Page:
At the bank I found a long queue snaking out of the door. The ATM only took cards from ISI BANK, so I queued with the locals to exchange our limited amount of foreign notes -£20, 4,500CFP and $111.  However a man called Stanley insisted that I step into the room and someone else eventually arranged for me to be seen at the Foreign Currency Exchange desk.  I apologised to the queue, and they were all very gracious and I was soon out into the hot sunshine carrying 19,350 vatus.

There were two activities that we wanted to try on the island; visiting a "kastom" village, and going up the volcano, Mt. Yasur.  It quickly became apparent that we only had enough cash to get a taxi to the volcano, but not enough for the 9,750 vatu/head entrance fee.  So I took a 3,000 vatu taxi trip with Robert and Francis to the nearest resort that accepted credit cards, accompanied by a local, Peter, who runs a Labour recruitment office sending agricultural workers to Australia. We bumped and crawled along a crude track weaving in and out of the forest alongside a new road being built by the Chinese. From the depth of the surface on the road it looks as though it will only last a year or so.

At White Grass Resort, to my great pleasure, we were greeted by Justin and Siobhan, who coincidentally had come to Tanna to visit the same attractions. Justin kindly bailed us out by lending a big wedge of cash.  We sat on the elegant  terrace surrounded by bougainvillea, with a fine view of the sunset, enhanced by a cold beer and the sight of breaching humpback whales!

Saturday, 5 August 2017

Farewell Fiji

We absolutely adored Fiji, mostly because everyone we met was unreservedly welcoming and friendly. From the port officials and tuna fishermen who invited us to drink kava in the port offices in Levuka, to the sugar cane train drivers who invited me into their cab for a breakfast kava drink.

We made landfall in the old capital of Fiji, and cleared in with friendly officials. The old capital is a World Heritage site and preserves its old colonial buildings combined with a clean, fresh painted laid back feel.

From there we sailed north around the main island of Viti Levu for four days, anchoring in various bays but, in the end, never engaging with a village in the sevusevu kava ceremony. We spent one night anchored at the little island of Nananu-I-ra where we went ashore and enjoyed the peaceful low key resort, which was a few modest bungalows, without hot water. However there was a bar, which enabled us to watch the sunset through the palm trees in the approved manner.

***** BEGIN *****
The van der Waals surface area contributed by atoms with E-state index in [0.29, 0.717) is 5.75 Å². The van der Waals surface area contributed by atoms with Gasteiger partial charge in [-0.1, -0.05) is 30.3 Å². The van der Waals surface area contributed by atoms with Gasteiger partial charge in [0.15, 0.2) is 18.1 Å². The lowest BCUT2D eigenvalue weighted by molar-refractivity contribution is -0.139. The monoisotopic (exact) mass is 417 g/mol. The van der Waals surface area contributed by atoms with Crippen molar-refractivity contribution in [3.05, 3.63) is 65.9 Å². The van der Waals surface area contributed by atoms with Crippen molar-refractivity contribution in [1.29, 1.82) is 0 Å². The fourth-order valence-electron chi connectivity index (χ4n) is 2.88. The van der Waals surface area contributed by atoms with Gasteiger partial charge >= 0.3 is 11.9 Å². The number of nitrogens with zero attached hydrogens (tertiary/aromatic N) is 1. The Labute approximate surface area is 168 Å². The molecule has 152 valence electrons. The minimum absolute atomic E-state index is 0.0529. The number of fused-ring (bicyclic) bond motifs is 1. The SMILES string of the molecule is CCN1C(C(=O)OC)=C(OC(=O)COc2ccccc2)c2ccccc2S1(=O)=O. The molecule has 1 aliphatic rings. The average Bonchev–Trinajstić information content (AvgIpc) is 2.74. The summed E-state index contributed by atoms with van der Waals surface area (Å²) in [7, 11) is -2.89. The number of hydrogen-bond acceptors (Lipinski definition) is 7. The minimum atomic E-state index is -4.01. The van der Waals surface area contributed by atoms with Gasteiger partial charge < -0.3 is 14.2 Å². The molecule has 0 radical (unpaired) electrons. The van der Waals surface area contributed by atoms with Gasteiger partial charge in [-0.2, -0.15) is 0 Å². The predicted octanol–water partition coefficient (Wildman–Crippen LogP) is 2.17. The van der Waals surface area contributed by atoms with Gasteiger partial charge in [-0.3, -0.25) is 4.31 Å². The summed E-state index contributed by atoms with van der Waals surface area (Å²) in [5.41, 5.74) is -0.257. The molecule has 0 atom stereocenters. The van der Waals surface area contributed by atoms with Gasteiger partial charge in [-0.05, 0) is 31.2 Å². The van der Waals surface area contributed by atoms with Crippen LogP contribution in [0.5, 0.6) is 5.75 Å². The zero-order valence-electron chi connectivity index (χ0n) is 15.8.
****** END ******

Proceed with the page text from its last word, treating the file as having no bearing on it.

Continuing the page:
We went snorkelling on the reef and found an amazing landscape of corals and fish, unlike any before. Phil was always fishing and consistently hauling in a wide variety of colourful reef fish by day and great long scary fish by night.

A huge fire was burning in the hills, and the thick smoke had been irritating us all the day. Eventually we arrived at Lautoka City, and anchored off the wharf, out of the smoke at last,mouth suddenly beneath the plume of the sugar refinery, which covered us in black ash overnight, from the burning bagasse. Our anchor kept dragging in a strong breeze, and Justin and I stayed aboard while Siobhan led a shopping trip ashore. Eventually we got the anchor to hold as darkness fell, but I had a restless night checking our anchor frequently.

The following day was 26th July and we made it in good time to Vuda (pronounced Vunda) Marina. With a strong crosswind the narrow channel carved through the coral was a bit daunting, but once through to the circular marina pool we were sheltered from the gale and, with the help of the marina launch, easily managed to moor bows to between all the other radially moored yachts.

Vuda was a welcome stop which provided everything I needed for repairs and maintenance. We were able to repair the mainsail and sprayhood, change the water pump on the generator and adjust its tappets, and attend to the chart-plotter which had been getting frozen and then rebooting all the time. We were there for 8 days while we worked on the boat and managed the crew change. We're sad to say goodbye to Phil, who had been so helpful in tackling various mechanical problems en route, and the most amazing fisherman. Then Justin and Siobhan left for a few days on land, and although very sorry to say farewell to Siobhan, we will soon see Justin again in Vanuatu.

Despite our best efforts we didn't manage to get out for any serious exploration of Fiji, as each set of engineers seemed to only be available on different days! However we did get into the neighbouring town of Nadi (Nandi) and Lautoka city, and to save on taxi fares I hired a car which was invaluable for provisioning and other errands. I also bought 23 meters of black netting, from which Mark and I fashioned mosquito nets for each hatch, and for the cockpit, in anticipation of malarial mozzies in Vanuatu and beyond. We found a seamstress in Lautoka, who sewed up all the covers, which I had tacked together to fit.

Vuda also provided a very nice restaurant and bar overlooking the sea and, because we were moored between boats, we soon got to know several of our fellow travellers after the day's work.

On the 2nd of August the McAdie family arrived, and the following day we cleared customs and immigration, filled with fuel and settled all our bills before departing at 14:00. By 17:30 we were heading out through the reef on the 470 mile trip to Vanuatu. As we did so we were delighted to see the super yacht Annatta sailing in. I called on the radio to congratulate skipper, Fabien, who we had met in Papeete. Annatta originally had the tallest mast in the world at 87 metres, but is now the second tallest. She has had a very long time in dock and the crew must be thrilled to be sailing at last.